Medication makes you feel better on death row
April 12, 2006 10:47 AM   Subscribe

Steven Staley was convicted of murder and sentenced to death in 1991. A few days before his execution in February, he was granted a stay because he was found to be incompetent, a paranoid schizophrenic. Today, the judge has ordered that he be forced to take his medication so he can be legally put to death.
posted by Roger Dodger (68 comments total)

 
Fort Worth, Texas - what a surprise!
posted by sfts2 at 10:53 AM on April 12, 2006


I guess the judge could use some psychiatric counseling, much like the murderer, because if he really believes a shot can inject competency he is delusional, massively so.

on preview: yeah I was about to say, Texas : it can't be but a fuckup
posted by elpapacito at 10:54 AM on April 12, 2006


Yeah. This is definitely justice!
posted by wakko at 10:55 AM on April 12, 2006


And Tom DeLay still walks free...
posted by DragonBoy at 10:55 AM on April 12, 2006


HOLY SHIT THAT IS INSANE
posted by jimmy at 10:59 AM on April 12, 2006


The issues raised here are important ones, but the context is sickening. I'm sure judge Wayne Salvant considers himself to be a Christian.

/preview: Wow. From the top of a page for the judge: Tarrant County: The perfect mix of cowboys and culture!

Fuck Texas.
posted by bardic at 11:02 AM on April 12, 2006


Get him healthy so we can kill him.
Double-plus good!
posted by Floydd at 11:03 AM on April 12, 2006


THIS IS FUCKING NUTS
posted by keswick at 11:05 AM on April 12, 2006


What was Staley's psychiatric state at the time of the murder?
posted by Faint of Butt at 11:05 AM on April 12, 2006


Why can't the US take better care of it's mentally ill? Prisons are used to keep those poor people of the streets - instead of treating them.

Watch this:

Frontline: The new Asylums
posted by homodigitalis at 11:07 AM on April 12, 2006


Eh, I'm okay with it.
posted by jonson at 11:07 AM on April 12, 2006


Who cares if the murderer is insane. Just execute the evil bastard.

That this is even considered to be a problem is a glaring flaw in our system of justice.
posted by Axandor at 11:08 AM on April 12, 2006


sanity's not all it's cracked up to be, is it?
posted by pyramid termite at 11:09 AM on April 12, 2006


Tarrant County: The perfect mix of cowboys and culture!

The "perfect mix" of course being exactly 0 cowboys, and then some arbitrary amount of culture.
posted by wakko at 11:11 AM on April 12, 2006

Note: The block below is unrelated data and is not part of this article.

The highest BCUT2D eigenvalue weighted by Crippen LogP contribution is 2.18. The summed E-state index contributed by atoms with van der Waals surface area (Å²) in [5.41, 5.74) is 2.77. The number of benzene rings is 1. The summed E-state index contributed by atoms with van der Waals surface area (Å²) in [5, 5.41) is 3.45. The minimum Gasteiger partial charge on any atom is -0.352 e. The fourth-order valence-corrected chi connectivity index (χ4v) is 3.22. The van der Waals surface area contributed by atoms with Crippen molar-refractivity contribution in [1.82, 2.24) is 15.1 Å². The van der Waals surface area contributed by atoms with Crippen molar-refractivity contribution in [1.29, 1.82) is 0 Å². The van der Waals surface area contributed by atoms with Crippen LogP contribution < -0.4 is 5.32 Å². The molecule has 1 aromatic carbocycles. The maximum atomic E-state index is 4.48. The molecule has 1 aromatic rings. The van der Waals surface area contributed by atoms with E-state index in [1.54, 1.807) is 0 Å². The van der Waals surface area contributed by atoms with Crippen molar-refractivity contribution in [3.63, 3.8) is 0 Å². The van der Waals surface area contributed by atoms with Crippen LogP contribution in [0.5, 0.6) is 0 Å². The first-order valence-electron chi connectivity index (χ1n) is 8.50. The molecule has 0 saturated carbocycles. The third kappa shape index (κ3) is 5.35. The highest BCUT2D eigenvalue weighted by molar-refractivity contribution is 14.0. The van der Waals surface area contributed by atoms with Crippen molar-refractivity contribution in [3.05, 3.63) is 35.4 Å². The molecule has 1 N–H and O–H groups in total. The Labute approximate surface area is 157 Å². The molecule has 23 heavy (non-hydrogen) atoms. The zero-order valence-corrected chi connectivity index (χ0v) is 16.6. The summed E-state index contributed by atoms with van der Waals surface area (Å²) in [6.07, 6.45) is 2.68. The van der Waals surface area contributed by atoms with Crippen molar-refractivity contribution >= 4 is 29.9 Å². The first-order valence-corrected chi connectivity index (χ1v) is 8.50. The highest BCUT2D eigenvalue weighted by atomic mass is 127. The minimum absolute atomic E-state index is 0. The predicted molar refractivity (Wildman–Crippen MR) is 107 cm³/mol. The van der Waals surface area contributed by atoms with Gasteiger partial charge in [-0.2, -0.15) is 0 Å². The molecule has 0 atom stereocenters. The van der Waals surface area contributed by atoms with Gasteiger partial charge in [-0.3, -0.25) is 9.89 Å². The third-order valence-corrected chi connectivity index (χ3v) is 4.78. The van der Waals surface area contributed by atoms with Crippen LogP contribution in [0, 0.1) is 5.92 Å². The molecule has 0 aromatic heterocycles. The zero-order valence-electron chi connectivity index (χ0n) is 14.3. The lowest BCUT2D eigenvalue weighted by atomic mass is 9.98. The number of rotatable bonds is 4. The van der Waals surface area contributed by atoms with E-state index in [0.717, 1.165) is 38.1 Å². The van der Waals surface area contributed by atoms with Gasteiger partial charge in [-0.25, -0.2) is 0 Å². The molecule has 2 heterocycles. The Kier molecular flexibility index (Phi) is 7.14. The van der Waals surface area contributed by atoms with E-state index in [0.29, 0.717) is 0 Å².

Assistant District Attorney Chuck Mallon told the Associated Press that he agreed with the latest assessments that Staley is mentally ill. But he added that Staley may have been deliberately refusing prescribed medications that treat his chronic severe psychosis and schizophrenia.

"I believe we're going to file a motion in the near future to forcefully medicate him, not to execute him but because it's medically appropriate," Mallon told the AP. "The guy definitely is mentally ill. But being mentally ill doesn't mean the guy's incompetent.

"Even if we could get him medicated, it would take a few weeks, but you can't medicate somebody just to execute him. It's got to be medically appropriate if he is a danger to himself or others, and he's certainly a danger to himself."


The crux of the issue. The stay didn't mean that he had escaped the death penalty, only that the state had to prove that he was competent. If he was deliberately refusing to take his medication in an effort to avoid the death penalty, well, regardless of your view of that punishment, it can't really be tolerated. If, as they say, it was medically appropriate for him to take that medicine to prevent him from hurting himself, and his taking of that medicine allowed him to understand the reason behind his execution, I don't really see a problem with this from a legal perspective, putting feelings on the death penalty aside.
posted by loquax at 11:14 AM on April 12, 2006


I came here to say that this is stunning. But on second though, it really isn't that surprising. If you believe in the concept of the dealth penalty, this seems a little odd, but understandable and reasonable.
posted by raedyn at 11:17 AM on April 12, 2006


Axandor: "That this is even considered to be a problem is a glaring flaw in our system of justice."

shouldn't kill criminals. isn't right.
posted by Baby_Balrog at 11:19 AM on April 12, 2006


It's got to be medically appropriate if he is a danger to himself or others, and he's certainly a danger to himself.

i'm trying to figure out what would be more dangerous to him than getting executed

staley's insanity is organic ... mallon's, and the others' who participate in this kafkaesque charade, is institutional

you'll have to forgive me if i don't see much difference
posted by pyramid termite at 11:19 AM on April 12, 2006


It's important to kill this man because by doing so, everyone will learn that killing is wrong.
posted by mullingitover at 11:20 AM on April 12, 2006


What was Staley's psychiatric state at the time of the murder?